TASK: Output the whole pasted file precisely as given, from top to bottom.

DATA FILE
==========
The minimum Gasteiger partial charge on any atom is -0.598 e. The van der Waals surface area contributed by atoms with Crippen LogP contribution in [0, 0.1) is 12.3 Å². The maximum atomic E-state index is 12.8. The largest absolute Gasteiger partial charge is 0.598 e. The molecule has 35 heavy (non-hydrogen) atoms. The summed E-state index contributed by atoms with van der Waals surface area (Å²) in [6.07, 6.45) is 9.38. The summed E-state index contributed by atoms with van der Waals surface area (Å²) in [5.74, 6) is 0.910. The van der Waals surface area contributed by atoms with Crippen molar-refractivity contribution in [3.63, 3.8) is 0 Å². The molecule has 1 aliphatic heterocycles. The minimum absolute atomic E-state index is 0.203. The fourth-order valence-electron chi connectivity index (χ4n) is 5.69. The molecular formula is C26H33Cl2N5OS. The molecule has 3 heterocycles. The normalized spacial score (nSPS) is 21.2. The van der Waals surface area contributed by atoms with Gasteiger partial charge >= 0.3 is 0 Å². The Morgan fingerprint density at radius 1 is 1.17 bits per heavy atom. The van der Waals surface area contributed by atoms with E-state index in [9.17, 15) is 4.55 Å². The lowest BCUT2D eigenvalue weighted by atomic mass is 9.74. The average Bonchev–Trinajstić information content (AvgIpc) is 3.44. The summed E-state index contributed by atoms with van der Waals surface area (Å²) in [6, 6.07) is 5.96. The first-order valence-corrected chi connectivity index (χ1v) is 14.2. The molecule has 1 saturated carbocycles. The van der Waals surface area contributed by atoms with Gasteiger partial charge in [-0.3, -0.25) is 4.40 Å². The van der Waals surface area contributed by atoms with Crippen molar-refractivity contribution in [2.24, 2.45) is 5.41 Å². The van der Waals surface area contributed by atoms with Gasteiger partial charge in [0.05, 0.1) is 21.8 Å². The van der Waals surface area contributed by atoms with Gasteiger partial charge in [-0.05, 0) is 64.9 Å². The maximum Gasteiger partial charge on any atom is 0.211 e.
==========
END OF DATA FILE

The minimum Gasteiger partial charge on any atom is -0.598 e. The van der Waals surface area contributed by atoms with Crippen LogP contribution in [0, 0.1) is 12.3 Å². The maximum atomic E-state index is 12.8. The largest absolute Gasteiger partial charge is 0.598 e. The molecule has 35 heavy (non-hydrogen) atoms. The summed E-state index contributed by atoms with van der Waals surface area (Å²) in [6.07, 6.45) is 9.38. The summed E-state index contributed by atoms with van der Waals surface area (Å²) in [5.74, 6) is 0.910. The van der Waals surface area contributed by atoms with Crippen molar-refractivity contribution in [3.63, 3.8) is 0 Å². The molecule has 1 aliphatic heterocycles. The minimum absolute atomic E-state index is 0.203. The fourth-order valence-electron chi connectivity index (χ4n) is 5.69. The molecular formula is C26H33Cl2N5OS. The molecule has 3 heterocycles. The normalized spacial score (nSPS) is 21.2. The van der Waals surface area contributed by atoms with Gasteiger partial charge >= 0.3 is 0 Å². The Morgan fingerprint density at radius 1 is 1.17 bits per heavy atom. The van der Waals surface area contributed by atoms with E-state index in [9.17, 15) is 4.55 Å². The lowest BCUT2D eigenvalue weighted by atomic mass is 9.74. The average Bonchev–Trinajstić information content (AvgIpc) is 3.44. The summed E-state index contributed by atoms with van der Waals surface area (Å²) in [6, 6.07) is 5.96. The first-order valence-corrected chi connectivity index (χ1v) is 14.2. The molecule has 1 saturated carbocycles. The van der Waals surface area contributed by atoms with Gasteiger partial charge in [-0.3, -0.25) is 4.40 Å². The van der Waals surface area contributed by atoms with Crippen molar-refractivity contribution in [2.24, 2.45) is 5.41 Å². The van der Waals surface area contributed by atoms with Gasteiger partial charge in [0.05, 0.1) is 21.8 Å². The van der Waals surface area contributed by atoms with Gasteiger partial charge in [-0.05, 0) is 64.9 Å². The maximum Gasteiger partial charge on any atom is 0.211 e.